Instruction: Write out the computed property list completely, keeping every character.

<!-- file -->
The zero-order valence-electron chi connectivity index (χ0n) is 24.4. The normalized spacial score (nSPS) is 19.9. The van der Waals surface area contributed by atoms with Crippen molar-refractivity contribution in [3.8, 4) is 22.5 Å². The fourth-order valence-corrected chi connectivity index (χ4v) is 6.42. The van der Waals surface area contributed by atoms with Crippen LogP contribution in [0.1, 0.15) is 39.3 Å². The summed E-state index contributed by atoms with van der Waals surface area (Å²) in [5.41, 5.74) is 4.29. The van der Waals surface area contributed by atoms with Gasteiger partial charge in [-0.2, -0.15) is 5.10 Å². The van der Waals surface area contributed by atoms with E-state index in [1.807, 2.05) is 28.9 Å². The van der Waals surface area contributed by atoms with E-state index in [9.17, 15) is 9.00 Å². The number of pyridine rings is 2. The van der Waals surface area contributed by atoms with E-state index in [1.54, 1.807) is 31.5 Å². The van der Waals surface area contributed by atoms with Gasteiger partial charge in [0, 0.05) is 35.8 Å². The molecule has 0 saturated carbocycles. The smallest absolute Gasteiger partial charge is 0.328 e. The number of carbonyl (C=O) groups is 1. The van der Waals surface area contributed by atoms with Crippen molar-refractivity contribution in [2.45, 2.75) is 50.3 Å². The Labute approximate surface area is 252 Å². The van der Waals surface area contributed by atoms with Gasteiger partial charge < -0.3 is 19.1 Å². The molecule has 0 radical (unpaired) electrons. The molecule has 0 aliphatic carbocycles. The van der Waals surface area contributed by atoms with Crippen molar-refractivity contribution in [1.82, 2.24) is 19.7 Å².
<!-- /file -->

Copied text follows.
The zero-order valence-electron chi connectivity index (χ0n) is 24.4. The normalized spacial score (nSPS) is 19.9. The van der Waals surface area contributed by atoms with Crippen molar-refractivity contribution in [3.8, 4) is 22.5 Å². The fourth-order valence-corrected chi connectivity index (χ4v) is 6.42. The van der Waals surface area contributed by atoms with Crippen LogP contribution in [0.1, 0.15) is 39.3 Å². The summed E-state index contributed by atoms with van der Waals surface area (Å²) in [5.41, 5.74) is 4.29. The van der Waals surface area contributed by atoms with Gasteiger partial charge in [-0.2, -0.15) is 5.10 Å². The van der Waals surface area contributed by atoms with E-state index in [1.807, 2.05) is 28.9 Å². The van der Waals surface area contributed by atoms with E-state index in [9.17, 15) is 9.00 Å². The number of pyridine rings is 2. The van der Waals surface area contributed by atoms with E-state index in [1.54, 1.807) is 31.5 Å². The van der Waals surface area contributed by atoms with Gasteiger partial charge in [0, 0.05) is 35.8 Å². The molecule has 0 saturated carbocycles. The smallest absolute Gasteiger partial charge is 0.328 e. The number of carbonyl (C=O) groups is 1. The van der Waals surface area contributed by atoms with Crippen molar-refractivity contribution in [2.45, 2.75) is 50.3 Å². The Labute approximate surface area is 252 Å². The van der Waals surface area contributed by atoms with Gasteiger partial charge < -0.3 is 19.1 Å². The molecule has 0 radical (unpaired) electrons. The molecule has 0 aliphatic carbocycles. The van der Waals surface area contributed by atoms with Crippen molar-refractivity contribution in [1.82, 2.24) is 19.7 Å².